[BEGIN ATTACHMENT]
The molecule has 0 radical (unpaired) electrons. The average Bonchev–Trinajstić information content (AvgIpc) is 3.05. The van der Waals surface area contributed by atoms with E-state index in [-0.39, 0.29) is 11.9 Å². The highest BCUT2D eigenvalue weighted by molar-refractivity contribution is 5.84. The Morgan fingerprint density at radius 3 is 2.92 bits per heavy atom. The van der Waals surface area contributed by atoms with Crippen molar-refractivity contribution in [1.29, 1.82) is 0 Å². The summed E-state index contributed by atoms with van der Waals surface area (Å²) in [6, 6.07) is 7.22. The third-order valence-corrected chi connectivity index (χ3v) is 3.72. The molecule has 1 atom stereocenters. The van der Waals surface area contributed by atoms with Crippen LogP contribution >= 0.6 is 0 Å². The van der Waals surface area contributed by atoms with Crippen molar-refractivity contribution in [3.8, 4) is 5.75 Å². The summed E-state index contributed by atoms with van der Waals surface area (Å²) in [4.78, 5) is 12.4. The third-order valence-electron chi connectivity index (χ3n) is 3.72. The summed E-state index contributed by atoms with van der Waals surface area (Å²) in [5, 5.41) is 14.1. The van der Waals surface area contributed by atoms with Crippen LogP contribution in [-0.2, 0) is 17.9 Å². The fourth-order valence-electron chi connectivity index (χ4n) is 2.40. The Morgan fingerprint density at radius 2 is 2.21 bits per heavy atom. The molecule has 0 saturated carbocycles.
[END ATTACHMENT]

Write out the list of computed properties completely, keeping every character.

The molecule has 0 radical (unpaired) electrons. The average Bonchev–Trinajstić information content (AvgIpc) is 3.05. The van der Waals surface area contributed by atoms with E-state index in [-0.39, 0.29) is 11.9 Å². The highest BCUT2D eigenvalue weighted by molar-refractivity contribution is 5.84. The Morgan fingerprint density at radius 3 is 2.92 bits per heavy atom. The van der Waals surface area contributed by atoms with Crippen molar-refractivity contribution in [1.29, 1.82) is 0 Å². The summed E-state index contributed by atoms with van der Waals surface area (Å²) in [6, 6.07) is 7.22. The third-order valence-corrected chi connectivity index (χ3v) is 3.72. The molecule has 1 atom stereocenters. The van der Waals surface area contributed by atoms with Crippen LogP contribution >= 0.6 is 0 Å². The van der Waals surface area contributed by atoms with Crippen molar-refractivity contribution in [3.8, 4) is 5.75 Å². The summed E-state index contributed by atoms with van der Waals surface area (Å²) in [4.78, 5) is 12.4. The third-order valence-electron chi connectivity index (χ3n) is 3.72. The summed E-state index contributed by atoms with van der Waals surface area (Å²) in [5, 5.41) is 14.1. The van der Waals surface area contributed by atoms with Crippen LogP contribution in [-0.2, 0) is 17.9 Å². The fourth-order valence-electron chi connectivity index (χ4n) is 2.40. The Morgan fingerprint density at radius 2 is 2.21 bits per heavy atom. The molecule has 0 saturated carbocycles.